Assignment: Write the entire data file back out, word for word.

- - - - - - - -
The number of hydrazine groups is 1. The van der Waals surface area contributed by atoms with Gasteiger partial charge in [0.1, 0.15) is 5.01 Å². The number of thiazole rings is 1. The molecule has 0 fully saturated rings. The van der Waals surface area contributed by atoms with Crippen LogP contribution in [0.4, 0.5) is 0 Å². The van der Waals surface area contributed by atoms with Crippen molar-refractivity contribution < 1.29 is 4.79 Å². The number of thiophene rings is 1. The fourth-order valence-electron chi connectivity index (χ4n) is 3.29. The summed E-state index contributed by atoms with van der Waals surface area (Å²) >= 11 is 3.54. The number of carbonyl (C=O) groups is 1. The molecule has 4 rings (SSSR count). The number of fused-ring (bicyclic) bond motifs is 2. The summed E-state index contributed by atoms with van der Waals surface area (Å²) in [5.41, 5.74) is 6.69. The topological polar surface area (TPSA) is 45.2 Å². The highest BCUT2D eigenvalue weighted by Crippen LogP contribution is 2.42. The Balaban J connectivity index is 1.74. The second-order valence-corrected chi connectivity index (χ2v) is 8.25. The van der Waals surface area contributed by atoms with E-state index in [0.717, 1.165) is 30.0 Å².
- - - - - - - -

The number of hydrazine groups is 1. The van der Waals surface area contributed by atoms with Gasteiger partial charge in [0.1, 0.15) is 5.01 Å². The number of thiazole rings is 1. The molecule has 0 fully saturated rings. The van der Waals surface area contributed by atoms with Crippen LogP contribution in [0.4, 0.5) is 0 Å². The van der Waals surface area contributed by atoms with Crippen molar-refractivity contribution < 1.29 is 4.79 Å². The number of thiophene rings is 1. The fourth-order valence-electron chi connectivity index (χ4n) is 3.29. The summed E-state index contributed by atoms with van der Waals surface area (Å²) >= 11 is 3.54. The number of carbonyl (C=O) groups is 1. The molecule has 4 rings (SSSR count). The number of fused-ring (bicyclic) bond motifs is 2. The summed E-state index contributed by atoms with van der Waals surface area (Å²) in [5.41, 5.74) is 6.69. The topological polar surface area (TPSA) is 45.2 Å². The highest BCUT2D eigenvalue weighted by Crippen LogP contribution is 2.42. The Balaban J connectivity index is 1.74. The second-order valence-corrected chi connectivity index (χ2v) is 8.25. The van der Waals surface area contributed by atoms with E-state index in [0.717, 1.165) is 30.0 Å².